Author: Richard Overy
Publisher: Viking Penguin, a Random House Company February 20, 2014
Genre: World War II, Bombings over Europe, Planes, Allied, Axis, Germany, America, England.
Rating: 5 Stars
Source: Free copy from Viking in exchange for a review.
During World War II (1939-1945) "600,000 European civilians were killed by bomb attack and well over a million more were seriously injured, in some cases physically or mentally disabled for life." Page xi
It is with these sobering statistics, Richard Overy, begins a detailed overview of the bombers who bombed in order to destroy the Axis powers of World War II.
The main thrust of the book is on the bombers of the Allied forces: the Bomber Command of Great Britain and the American forces (principally the 8th Air Force).
There is limited information in the book on Germany's Blitz of England.
Germany's bomber force is also written in brief.
The civilian work on the ground in Germany is explored: volunteer firemen who put out the fires, preparing civilians for escape and shelter, destruction statistics, and rebuilding.
There is a chapter on the bombings by the Allied forces on the countries who were either the enemy or were occupied by the enemy. These countries were Bulgaria, France, Italy, Netherlands, Belgium, Denmark, Norway, Poland, and Czechoslovakia.
An in-depth study of bombs and incendiary bombs make up more than one chapter. This includes statistics on how many were dropped, where they were dropped, destruction which occurred, and a surreal survey of the destroyed cities after the war.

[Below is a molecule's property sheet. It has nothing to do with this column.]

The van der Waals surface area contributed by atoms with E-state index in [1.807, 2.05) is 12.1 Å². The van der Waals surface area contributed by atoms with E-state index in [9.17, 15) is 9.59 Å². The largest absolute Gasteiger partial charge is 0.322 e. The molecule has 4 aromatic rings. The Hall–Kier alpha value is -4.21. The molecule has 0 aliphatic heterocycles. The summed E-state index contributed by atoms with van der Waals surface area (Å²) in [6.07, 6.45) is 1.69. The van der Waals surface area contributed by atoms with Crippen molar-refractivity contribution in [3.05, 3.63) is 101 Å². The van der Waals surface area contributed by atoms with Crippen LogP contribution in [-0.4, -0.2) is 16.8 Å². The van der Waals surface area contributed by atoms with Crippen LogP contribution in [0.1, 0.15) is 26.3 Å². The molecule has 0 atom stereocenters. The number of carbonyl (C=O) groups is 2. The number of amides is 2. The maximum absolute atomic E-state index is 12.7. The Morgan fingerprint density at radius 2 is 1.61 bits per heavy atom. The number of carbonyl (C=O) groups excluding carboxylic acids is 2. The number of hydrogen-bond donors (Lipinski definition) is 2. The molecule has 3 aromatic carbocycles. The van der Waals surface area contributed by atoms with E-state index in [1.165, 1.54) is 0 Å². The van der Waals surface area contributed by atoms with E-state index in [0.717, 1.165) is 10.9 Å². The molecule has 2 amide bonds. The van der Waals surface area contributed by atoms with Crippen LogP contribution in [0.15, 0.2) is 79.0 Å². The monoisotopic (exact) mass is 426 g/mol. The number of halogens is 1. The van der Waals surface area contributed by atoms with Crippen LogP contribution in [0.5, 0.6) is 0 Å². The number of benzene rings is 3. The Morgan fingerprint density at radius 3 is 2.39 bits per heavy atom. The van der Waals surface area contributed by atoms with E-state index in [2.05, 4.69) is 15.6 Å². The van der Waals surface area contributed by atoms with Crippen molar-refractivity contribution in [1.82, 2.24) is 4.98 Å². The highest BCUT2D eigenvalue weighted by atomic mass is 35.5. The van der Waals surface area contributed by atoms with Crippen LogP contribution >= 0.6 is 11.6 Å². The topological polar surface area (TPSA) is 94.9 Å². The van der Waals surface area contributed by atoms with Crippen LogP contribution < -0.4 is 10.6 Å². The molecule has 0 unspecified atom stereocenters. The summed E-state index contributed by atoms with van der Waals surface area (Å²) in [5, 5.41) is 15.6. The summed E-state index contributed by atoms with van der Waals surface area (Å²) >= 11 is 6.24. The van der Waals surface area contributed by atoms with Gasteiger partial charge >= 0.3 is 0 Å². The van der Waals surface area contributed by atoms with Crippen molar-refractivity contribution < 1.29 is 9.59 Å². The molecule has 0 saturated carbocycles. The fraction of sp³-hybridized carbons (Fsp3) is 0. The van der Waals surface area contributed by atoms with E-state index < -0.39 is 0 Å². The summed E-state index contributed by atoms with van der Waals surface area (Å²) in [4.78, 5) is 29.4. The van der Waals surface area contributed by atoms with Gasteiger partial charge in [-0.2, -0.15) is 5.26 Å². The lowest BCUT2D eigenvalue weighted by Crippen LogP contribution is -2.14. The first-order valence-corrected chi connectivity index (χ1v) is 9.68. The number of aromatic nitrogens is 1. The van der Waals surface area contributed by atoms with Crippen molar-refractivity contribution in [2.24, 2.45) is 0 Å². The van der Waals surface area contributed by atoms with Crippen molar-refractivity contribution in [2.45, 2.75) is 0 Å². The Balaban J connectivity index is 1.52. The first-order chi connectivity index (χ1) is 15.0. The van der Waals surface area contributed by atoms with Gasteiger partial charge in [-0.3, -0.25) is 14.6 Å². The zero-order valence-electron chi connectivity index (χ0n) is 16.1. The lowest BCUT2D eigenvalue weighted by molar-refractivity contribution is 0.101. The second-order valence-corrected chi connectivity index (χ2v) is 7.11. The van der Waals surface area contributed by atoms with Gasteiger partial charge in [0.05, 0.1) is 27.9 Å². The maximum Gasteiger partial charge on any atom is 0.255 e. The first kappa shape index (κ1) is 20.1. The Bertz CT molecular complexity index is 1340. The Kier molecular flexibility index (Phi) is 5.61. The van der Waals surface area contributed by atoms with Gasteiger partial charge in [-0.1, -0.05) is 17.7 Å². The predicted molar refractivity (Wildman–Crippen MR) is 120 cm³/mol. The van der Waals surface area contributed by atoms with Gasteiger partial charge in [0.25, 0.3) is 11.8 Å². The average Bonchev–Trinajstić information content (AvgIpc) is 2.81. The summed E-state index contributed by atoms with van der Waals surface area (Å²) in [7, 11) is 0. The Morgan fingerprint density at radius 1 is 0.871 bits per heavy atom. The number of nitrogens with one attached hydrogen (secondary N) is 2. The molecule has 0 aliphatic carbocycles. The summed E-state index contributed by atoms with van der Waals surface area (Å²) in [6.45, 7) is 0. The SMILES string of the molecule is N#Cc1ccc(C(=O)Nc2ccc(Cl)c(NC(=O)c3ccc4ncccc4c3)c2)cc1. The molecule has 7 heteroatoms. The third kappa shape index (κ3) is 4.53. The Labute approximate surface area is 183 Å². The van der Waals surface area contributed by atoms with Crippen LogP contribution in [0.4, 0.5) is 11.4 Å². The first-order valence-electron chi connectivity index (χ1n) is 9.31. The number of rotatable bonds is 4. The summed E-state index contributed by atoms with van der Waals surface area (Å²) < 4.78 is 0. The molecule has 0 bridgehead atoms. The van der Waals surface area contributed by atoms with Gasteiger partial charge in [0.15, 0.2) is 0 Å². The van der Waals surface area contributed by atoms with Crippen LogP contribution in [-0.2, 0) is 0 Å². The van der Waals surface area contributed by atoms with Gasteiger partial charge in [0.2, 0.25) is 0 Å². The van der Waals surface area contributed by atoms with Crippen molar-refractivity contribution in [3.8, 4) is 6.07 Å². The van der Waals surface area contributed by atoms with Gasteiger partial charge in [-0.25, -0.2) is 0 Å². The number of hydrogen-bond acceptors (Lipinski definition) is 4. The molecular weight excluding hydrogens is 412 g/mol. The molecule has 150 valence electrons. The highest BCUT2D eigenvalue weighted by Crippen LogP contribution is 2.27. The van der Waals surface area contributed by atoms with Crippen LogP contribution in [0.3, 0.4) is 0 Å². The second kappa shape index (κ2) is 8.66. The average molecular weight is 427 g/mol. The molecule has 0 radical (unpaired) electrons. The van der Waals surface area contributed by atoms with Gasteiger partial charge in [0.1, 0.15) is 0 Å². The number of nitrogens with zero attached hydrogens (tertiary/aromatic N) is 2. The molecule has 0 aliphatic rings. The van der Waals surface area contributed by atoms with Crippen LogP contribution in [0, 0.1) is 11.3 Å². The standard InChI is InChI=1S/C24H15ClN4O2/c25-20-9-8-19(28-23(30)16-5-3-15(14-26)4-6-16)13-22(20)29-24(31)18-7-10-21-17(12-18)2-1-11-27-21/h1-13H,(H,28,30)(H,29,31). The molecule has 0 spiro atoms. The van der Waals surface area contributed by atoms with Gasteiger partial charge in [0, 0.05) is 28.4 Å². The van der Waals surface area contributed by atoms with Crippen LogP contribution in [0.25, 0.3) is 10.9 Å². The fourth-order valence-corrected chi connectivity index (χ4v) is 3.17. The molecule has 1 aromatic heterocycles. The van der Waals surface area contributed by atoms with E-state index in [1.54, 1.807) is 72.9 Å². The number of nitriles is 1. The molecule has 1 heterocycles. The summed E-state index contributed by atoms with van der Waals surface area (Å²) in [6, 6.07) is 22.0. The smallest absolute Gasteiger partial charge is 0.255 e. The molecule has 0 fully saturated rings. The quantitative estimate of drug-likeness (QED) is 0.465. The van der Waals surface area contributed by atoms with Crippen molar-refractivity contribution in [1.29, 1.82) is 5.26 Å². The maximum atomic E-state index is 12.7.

An ending chapter is on reflection, questioning choices which were made.
The book is lengthy, detailed, organized well. It is a text book treatise on the Allied bombers of World War II over Europe.
While reading the book I wondered why there was not information on Germany's bombings in England, only a reference is given. After reading a few comments at Amazon, I was surprised to learn the original edition of the book has a chapter on the history of the London Blitz, but this edition left out the chapter. I will not speculate on an answer.
This book is not a human interest story, there are few personal stories of those who were the bombers or the bombed. But, this was not the intention from the beginning. The author is straight forward in the preface on what his aims are.
The preface is excellent. I love the authors organization and serious nature of writing the book. One of his aims was to look at "archive sources in both countries", and not just "narratives". A point which I had not known about the cities which were bombed, "For most European societies there is no official history."
If you are looking for a human interest story, this is not a book you would want to read.
If you love to read World War II history and want a heavy study on the bombers and the bombed, then this is the book for you.
In my opinion, after World War II ended, this book would not have been published. The Allied forces were glad the war was over, and they could go on with their lives. For Europe, especially for Germany, they were the defeated enemy, rebuilding the nation is what they poured their strength into. For both sides, revisiting what happened, which included mistakes made, was not an option. It's been almost 69 years since the war ended. It is with a strong conviction that I state Germany had to be defeated, as well as Italy, and Japan.
There was no plan B.
Link @ Amazon: The Bombers and the Bombed.
For the full version and original edition: The Bombing War, published September 26, 2013 at 821 pages.